A fascinating book, taking place between 175-1725, or as it’s known “The Golden Age of Piracy”. The pirates did nothing short of social and political revolt
The book’s strength is the presentation of coal mining, it’s benefits & destroying the environment. The struggles of coal miners are presented in a clear manner
Besides enjoying the sections about places I’ve been to there are several other places that I either always wanted to go to, or discovered in this book.
A descendant of Sally Hemmings and Thomas Jefferson has been drive away from her neighborhood in Charlottesville, VA by a white militia
Judah’s life was shattered when she was stolen from her village in Africa beaten, chained, enslaved, ending up as an enslaved cook at Belle Grove Plantation, VA
Charlotte Zolotow (26 June, 1915 – 19 November, 2013) was a prolific writer of children books, editor and poet. Mrs. Zolotow was a prolific children book author who did not shy away from examining difficult subjects.
The narrative follows the author and his brother, an Army veteran and a college graduate, who decided to hike the Appalachian Trail from north to south over five months. The pair goes through their own revelations while trudging through physical difficulties which the trail offers.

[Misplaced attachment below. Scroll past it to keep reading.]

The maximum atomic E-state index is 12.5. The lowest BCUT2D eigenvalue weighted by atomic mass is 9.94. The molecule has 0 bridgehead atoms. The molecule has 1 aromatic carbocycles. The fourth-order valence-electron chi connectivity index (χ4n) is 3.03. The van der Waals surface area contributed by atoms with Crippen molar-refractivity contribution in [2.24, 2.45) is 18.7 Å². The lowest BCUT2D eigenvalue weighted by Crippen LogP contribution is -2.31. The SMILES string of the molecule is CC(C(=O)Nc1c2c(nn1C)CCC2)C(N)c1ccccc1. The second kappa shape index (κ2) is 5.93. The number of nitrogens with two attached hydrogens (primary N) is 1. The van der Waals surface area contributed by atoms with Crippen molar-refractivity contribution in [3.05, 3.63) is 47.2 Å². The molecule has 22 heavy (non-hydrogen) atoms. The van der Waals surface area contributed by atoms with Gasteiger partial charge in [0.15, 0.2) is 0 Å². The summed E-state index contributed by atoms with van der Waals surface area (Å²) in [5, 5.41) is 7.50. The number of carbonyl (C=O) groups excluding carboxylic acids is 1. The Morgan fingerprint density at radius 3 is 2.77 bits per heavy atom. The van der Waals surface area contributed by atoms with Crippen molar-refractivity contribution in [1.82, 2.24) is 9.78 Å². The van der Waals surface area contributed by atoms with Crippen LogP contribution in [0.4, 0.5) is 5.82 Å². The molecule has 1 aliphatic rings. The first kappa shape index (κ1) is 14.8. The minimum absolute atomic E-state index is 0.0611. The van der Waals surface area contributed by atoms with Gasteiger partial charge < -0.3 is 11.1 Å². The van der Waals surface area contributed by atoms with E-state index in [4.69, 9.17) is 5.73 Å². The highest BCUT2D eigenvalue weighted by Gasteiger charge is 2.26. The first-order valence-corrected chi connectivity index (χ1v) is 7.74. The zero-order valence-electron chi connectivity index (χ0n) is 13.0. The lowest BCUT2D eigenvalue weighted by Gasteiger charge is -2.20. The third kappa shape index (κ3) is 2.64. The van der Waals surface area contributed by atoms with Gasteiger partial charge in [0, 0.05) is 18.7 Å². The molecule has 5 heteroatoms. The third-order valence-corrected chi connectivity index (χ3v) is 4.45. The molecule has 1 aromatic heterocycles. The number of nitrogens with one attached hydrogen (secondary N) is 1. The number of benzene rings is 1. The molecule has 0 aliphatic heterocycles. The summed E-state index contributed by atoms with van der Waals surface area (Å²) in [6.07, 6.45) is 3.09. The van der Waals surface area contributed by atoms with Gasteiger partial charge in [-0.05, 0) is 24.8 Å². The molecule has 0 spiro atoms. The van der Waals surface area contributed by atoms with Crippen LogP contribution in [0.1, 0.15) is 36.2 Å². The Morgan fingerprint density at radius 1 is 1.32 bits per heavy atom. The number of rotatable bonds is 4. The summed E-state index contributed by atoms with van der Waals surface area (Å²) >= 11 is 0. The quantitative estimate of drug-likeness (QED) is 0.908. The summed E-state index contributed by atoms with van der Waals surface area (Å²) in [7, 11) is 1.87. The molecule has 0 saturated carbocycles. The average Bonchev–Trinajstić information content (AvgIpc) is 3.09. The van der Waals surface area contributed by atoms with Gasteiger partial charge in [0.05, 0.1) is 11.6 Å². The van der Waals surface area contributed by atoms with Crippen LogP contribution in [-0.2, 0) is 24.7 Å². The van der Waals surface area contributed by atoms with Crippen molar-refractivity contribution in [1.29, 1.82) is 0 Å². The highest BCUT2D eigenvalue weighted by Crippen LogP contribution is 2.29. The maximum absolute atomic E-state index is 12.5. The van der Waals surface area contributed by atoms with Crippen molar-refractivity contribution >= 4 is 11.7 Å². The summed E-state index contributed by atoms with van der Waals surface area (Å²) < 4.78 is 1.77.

The book did not disappoint, not only is it beautiful on the outside, the enclosed photographs of the house, grounds, intimate moments of Vice-Presidents and Presidents with the loved ones, staff, and stuff are alone worth getting the book.
We like visiting historic places and we know that many times context is everything. An artifact, a building, or even something that might seem insignificant get a whole new meaning when viewed in the right light.
Monticello is a well written and meticulously researched book told from the point of view on Martha